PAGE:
Some recent studies have presented evidence that inequality of mortality is increasing, and that life expectancy is actually falling for some groups. Those studies generally focus on life expectancy at a certain age threshold, usually 50. In a recent paper in the Journal of Economic Perspectives, authors Janet Currie and Hannes Schwandt instead focus primarily on gains in life expectancy at birth. They find that, along this metric, inequality in mortality has fallen significantly in recent years, and that the gains in life expectancy have been widely shared. Given the impact of childhood health on health later in life, these findings suggest “today’s children are likely to face considerably less inequality in mortality as they age than current adults.” Despite the headlines, there have been impressive gains in life expectancy and reductions in mortality in recent years, especially for children.
There are three different methods of analyzing inequality in mortality: across counties, by educational attainment, and by career earnings. The latter two approaches have been more commonplace in the recent literature. As the authors note, analyzing by education suffer from changes in the underlying composition of the categories they are using. In people with only a high school education in 2010 was much different than the group with the same level of educational attainment twenty years ago. Using relative income levels runs into some data limitations and problems with reverse causality, in that some cases poverty or limited might be caused by health issues instead of the other way around. For these reasons, the authors instead turn to the third method and analyze inequality in mortality by geographic region, counties in this case.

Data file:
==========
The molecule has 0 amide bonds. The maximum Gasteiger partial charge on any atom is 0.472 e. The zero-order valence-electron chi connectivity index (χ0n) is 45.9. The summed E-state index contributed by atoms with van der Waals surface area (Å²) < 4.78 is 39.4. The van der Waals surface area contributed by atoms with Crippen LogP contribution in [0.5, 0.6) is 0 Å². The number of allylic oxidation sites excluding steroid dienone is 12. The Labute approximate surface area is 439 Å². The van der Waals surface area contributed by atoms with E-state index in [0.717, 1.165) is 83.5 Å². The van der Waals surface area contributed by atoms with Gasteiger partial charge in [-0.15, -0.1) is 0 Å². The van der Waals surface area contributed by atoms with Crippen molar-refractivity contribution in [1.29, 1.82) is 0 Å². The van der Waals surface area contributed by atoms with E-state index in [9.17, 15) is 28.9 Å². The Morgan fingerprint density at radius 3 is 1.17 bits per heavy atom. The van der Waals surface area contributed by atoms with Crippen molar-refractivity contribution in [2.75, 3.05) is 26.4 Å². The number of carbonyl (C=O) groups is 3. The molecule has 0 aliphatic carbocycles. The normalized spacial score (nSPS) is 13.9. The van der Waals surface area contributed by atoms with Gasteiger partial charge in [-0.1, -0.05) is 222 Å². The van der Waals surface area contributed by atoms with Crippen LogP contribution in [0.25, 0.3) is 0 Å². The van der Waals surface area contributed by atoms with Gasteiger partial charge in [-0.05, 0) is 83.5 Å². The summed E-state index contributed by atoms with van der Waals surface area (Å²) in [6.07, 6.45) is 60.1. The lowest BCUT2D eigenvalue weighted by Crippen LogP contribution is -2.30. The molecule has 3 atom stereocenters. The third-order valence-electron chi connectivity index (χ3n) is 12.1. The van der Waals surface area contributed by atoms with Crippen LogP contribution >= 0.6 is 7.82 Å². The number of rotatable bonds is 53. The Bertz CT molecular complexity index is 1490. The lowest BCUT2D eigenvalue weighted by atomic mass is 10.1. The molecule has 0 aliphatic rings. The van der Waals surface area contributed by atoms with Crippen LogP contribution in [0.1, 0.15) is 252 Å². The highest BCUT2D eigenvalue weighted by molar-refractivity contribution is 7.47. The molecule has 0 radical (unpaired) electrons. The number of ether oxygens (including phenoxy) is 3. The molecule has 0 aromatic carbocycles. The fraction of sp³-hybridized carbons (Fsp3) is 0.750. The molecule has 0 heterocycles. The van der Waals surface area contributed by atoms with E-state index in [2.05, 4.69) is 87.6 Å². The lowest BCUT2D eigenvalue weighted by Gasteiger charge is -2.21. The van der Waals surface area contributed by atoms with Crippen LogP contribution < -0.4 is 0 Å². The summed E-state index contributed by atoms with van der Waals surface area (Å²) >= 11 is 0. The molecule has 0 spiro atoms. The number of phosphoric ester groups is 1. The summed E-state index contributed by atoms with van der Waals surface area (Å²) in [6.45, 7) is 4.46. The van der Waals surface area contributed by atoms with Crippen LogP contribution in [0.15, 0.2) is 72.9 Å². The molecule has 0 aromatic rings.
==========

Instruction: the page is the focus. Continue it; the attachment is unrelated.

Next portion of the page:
One of their most important findings is that over the twenty year period 1990 to 2010, life expectancy at birth increased everywhere for both men and women, from the most poverty-stricken counties to the most prosperous locales in the country. The rising tide of life expectancy at birth lifted all boats.
Life Expectancy at Birth across County Poverty Percentiles, 1990-2010
Source: Currie and Schwandt.
In the first decade they analyze (1990-2000), there were greater reductions in mortality in poorer counties for both young children (under 5) and older children (5 to 19) than in richer ones, leading to a reduction in mortality inequality at the same time overall income inequality was increasing. Even in the working age group (20 to 49) men in poorer counties experienced significant declines in mortality while those in richer ones did not. The exception to this trend was in the group over age 50. Here the authors corroborate some of the earlier studies, where gains in life expectancy were larger in richer counties, even as all counties saw improvements over the twenty year period.
The authors also extend their analysis to age and race-specific mortality, and here there are more positive developments, with a “truly remarkable reduction in black mortality rates” for children under five from 1990 to 2000, with smaller but still notable gains in the second decade. For people over 50, mortality rates fell for every race and gender category they investigated. The exception to these broad-based gains is for white women between ages 20 to 59. Mortality rates for this group stagnated, and in some poorer counties even increased, over the twenty year period, echoing findings from some earlier studies like this one from Anne Case and Angus Deaton.
These different trends in different age cohorts and locations cut against attempts to explain them through any one mechanism, like changes in income inequality. This paper also offers a respite from the drumbeat of studies highlighting increases in mortality inequality at older ages, and some evidence that the better outcomes the authors observe for younger age cohorts will continue, and they “may well be healthier and suffer less mortality inequality in the future.” While analyses of mortality rates and life expectancy are always valuable due to their implications for a wide range of policy spheres, studies like this one can be even more important as a counterbalance to the news and a political landscape that can sometimes seem so unrelentingly bleak.